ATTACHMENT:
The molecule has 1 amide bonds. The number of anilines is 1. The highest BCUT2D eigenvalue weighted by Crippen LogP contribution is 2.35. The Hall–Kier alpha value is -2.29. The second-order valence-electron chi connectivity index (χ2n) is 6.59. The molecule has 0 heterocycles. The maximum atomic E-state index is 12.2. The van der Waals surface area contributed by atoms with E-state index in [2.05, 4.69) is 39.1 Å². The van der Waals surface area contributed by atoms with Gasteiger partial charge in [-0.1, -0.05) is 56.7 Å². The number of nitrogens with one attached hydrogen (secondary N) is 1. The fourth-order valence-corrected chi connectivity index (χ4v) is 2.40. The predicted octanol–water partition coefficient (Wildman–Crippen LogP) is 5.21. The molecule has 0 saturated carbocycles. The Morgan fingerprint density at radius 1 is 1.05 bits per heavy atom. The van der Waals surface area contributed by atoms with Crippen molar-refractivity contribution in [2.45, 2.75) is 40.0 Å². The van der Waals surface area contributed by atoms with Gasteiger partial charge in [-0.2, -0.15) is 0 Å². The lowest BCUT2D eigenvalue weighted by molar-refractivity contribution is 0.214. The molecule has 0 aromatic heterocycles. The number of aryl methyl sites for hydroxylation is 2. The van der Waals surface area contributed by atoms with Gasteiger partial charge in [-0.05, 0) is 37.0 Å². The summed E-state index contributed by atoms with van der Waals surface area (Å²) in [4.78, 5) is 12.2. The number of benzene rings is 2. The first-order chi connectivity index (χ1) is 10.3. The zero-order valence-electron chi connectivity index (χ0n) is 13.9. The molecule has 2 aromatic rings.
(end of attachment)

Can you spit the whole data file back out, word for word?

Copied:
The molecule has 1 amide bonds. The number of anilines is 1. The highest BCUT2D eigenvalue weighted by Crippen LogP contribution is 2.35. The Hall–Kier alpha value is -2.29. The second-order valence-electron chi connectivity index (χ2n) is 6.59. The molecule has 0 heterocycles. The maximum atomic E-state index is 12.2. The van der Waals surface area contributed by atoms with E-state index in [2.05, 4.69) is 39.1 Å². The van der Waals surface area contributed by atoms with Gasteiger partial charge in [-0.1, -0.05) is 56.7 Å². The number of nitrogens with one attached hydrogen (secondary N) is 1. The fourth-order valence-corrected chi connectivity index (χ4v) is 2.40. The predicted octanol–water partition coefficient (Wildman–Crippen LogP) is 5.21. The molecule has 0 saturated carbocycles. The Morgan fingerprint density at radius 1 is 1.05 bits per heavy atom. The van der Waals surface area contributed by atoms with Crippen molar-refractivity contribution in [2.45, 2.75) is 40.0 Å². The van der Waals surface area contributed by atoms with Gasteiger partial charge in [-0.2, -0.15) is 0 Å². The lowest BCUT2D eigenvalue weighted by molar-refractivity contribution is 0.214. The molecule has 0 aromatic heterocycles. The number of aryl methyl sites for hydroxylation is 2. The van der Waals surface area contributed by atoms with Gasteiger partial charge in [-0.05, 0) is 37.0 Å². The summed E-state index contributed by atoms with van der Waals surface area (Å²) in [4.78, 5) is 12.2. The number of benzene rings is 2. The first-order chi connectivity index (χ1) is 10.3. The zero-order valence-electron chi connectivity index (χ0n) is 13.9. The molecule has 2 aromatic rings.